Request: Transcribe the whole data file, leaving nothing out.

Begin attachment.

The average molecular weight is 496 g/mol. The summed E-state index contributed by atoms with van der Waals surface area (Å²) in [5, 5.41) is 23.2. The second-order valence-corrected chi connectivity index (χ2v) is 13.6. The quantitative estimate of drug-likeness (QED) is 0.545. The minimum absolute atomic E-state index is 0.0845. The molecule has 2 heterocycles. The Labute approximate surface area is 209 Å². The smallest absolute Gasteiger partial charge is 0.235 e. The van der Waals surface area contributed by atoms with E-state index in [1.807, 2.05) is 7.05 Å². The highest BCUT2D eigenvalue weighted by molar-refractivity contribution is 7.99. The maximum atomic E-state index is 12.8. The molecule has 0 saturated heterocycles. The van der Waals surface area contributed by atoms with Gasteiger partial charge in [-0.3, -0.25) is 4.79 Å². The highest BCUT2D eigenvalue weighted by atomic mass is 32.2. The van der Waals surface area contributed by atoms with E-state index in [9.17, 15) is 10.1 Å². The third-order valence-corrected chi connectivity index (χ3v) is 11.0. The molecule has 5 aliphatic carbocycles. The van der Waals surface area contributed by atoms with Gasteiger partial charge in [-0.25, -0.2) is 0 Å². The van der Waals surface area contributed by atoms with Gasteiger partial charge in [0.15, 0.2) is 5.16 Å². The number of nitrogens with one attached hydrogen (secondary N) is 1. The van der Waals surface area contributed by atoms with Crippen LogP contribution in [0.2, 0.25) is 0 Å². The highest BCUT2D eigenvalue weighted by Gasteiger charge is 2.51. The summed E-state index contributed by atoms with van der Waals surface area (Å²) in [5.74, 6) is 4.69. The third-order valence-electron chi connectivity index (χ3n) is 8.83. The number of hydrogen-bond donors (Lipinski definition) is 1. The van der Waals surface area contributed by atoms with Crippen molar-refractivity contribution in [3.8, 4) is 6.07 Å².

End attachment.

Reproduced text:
The average molecular weight is 496 g/mol. The summed E-state index contributed by atoms with van der Waals surface area (Å²) in [5, 5.41) is 23.2. The second-order valence-corrected chi connectivity index (χ2v) is 13.6. The quantitative estimate of drug-likeness (QED) is 0.545. The minimum absolute atomic E-state index is 0.0845. The molecule has 2 heterocycles. The Labute approximate surface area is 209 Å². The smallest absolute Gasteiger partial charge is 0.235 e. The van der Waals surface area contributed by atoms with E-state index in [1.807, 2.05) is 7.05 Å². The highest BCUT2D eigenvalue weighted by molar-refractivity contribution is 7.99. The maximum atomic E-state index is 12.8. The molecule has 0 saturated heterocycles. The van der Waals surface area contributed by atoms with Gasteiger partial charge in [-0.3, -0.25) is 4.79 Å². The highest BCUT2D eigenvalue weighted by atomic mass is 32.2. The van der Waals surface area contributed by atoms with E-state index in [9.17, 15) is 10.1 Å². The third-order valence-corrected chi connectivity index (χ3v) is 11.0. The molecule has 5 aliphatic carbocycles. The van der Waals surface area contributed by atoms with Gasteiger partial charge in [-0.25, -0.2) is 0 Å². The van der Waals surface area contributed by atoms with Gasteiger partial charge in [0.15, 0.2) is 5.16 Å². The number of nitrogens with one attached hydrogen (secondary N) is 1. The van der Waals surface area contributed by atoms with Crippen LogP contribution in [0.2, 0.25) is 0 Å². The highest BCUT2D eigenvalue weighted by Gasteiger charge is 2.51. The summed E-state index contributed by atoms with van der Waals surface area (Å²) in [5.74, 6) is 4.69. The third-order valence-electron chi connectivity index (χ3n) is 8.83. The number of hydrogen-bond donors (Lipinski definition) is 1. The van der Waals surface area contributed by atoms with Crippen molar-refractivity contribution in [3.8, 4) is 6.07 Å².